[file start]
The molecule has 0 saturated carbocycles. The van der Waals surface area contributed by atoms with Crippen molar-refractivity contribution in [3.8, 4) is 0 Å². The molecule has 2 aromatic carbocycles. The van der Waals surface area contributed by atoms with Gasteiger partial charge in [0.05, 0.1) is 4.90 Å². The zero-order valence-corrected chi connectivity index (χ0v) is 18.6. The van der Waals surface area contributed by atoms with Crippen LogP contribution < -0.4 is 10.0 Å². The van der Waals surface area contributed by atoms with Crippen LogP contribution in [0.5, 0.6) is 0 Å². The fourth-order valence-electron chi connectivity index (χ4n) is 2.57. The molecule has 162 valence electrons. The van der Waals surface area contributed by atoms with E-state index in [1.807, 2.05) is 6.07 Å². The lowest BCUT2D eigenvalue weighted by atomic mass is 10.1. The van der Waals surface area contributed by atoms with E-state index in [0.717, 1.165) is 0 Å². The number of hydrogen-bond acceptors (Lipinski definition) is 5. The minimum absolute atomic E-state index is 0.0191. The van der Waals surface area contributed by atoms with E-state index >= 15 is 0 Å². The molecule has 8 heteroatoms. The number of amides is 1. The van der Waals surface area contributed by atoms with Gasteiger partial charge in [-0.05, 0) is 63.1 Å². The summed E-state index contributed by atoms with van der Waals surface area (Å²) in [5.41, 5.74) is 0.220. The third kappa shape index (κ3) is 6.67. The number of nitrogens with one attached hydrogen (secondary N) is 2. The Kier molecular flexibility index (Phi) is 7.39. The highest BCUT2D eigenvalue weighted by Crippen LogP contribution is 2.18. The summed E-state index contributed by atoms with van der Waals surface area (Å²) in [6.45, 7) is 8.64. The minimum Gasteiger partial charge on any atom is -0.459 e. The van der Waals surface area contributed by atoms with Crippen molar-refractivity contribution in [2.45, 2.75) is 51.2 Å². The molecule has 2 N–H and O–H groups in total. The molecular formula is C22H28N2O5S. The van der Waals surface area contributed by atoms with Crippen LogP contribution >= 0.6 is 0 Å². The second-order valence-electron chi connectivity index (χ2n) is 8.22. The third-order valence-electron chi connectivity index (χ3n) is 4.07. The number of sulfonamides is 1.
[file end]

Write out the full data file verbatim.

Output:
The molecule has 0 saturated carbocycles. The van der Waals surface area contributed by atoms with Crippen molar-refractivity contribution in [3.8, 4) is 0 Å². The molecule has 2 aromatic carbocycles. The van der Waals surface area contributed by atoms with Gasteiger partial charge in [0.05, 0.1) is 4.90 Å². The zero-order valence-corrected chi connectivity index (χ0v) is 18.6. The van der Waals surface area contributed by atoms with Crippen LogP contribution < -0.4 is 10.0 Å². The van der Waals surface area contributed by atoms with Crippen LogP contribution in [0.5, 0.6) is 0 Å². The fourth-order valence-electron chi connectivity index (χ4n) is 2.57. The molecule has 162 valence electrons. The van der Waals surface area contributed by atoms with E-state index in [1.807, 2.05) is 6.07 Å². The lowest BCUT2D eigenvalue weighted by atomic mass is 10.1. The van der Waals surface area contributed by atoms with E-state index in [0.717, 1.165) is 0 Å². The number of hydrogen-bond acceptors (Lipinski definition) is 5. The minimum absolute atomic E-state index is 0.0191. The van der Waals surface area contributed by atoms with E-state index >= 15 is 0 Å². The molecule has 8 heteroatoms. The number of amides is 1. The van der Waals surface area contributed by atoms with Gasteiger partial charge in [-0.05, 0) is 63.1 Å². The summed E-state index contributed by atoms with van der Waals surface area (Å²) in [5.41, 5.74) is 0.220. The third kappa shape index (κ3) is 6.67. The number of nitrogens with one attached hydrogen (secondary N) is 2. The Kier molecular flexibility index (Phi) is 7.39. The highest BCUT2D eigenvalue weighted by Crippen LogP contribution is 2.18. The summed E-state index contributed by atoms with van der Waals surface area (Å²) in [6.45, 7) is 8.64. The minimum Gasteiger partial charge on any atom is -0.459 e. The van der Waals surface area contributed by atoms with Crippen molar-refractivity contribution in [2.45, 2.75) is 51.2 Å². The molecule has 2 N–H and O–H groups in total. The molecular formula is C22H28N2O5S. The van der Waals surface area contributed by atoms with Crippen LogP contribution >= 0.6 is 0 Å². The second-order valence-electron chi connectivity index (χ2n) is 8.22. The third-order valence-electron chi connectivity index (χ3n) is 4.07. The number of sulfonamides is 1.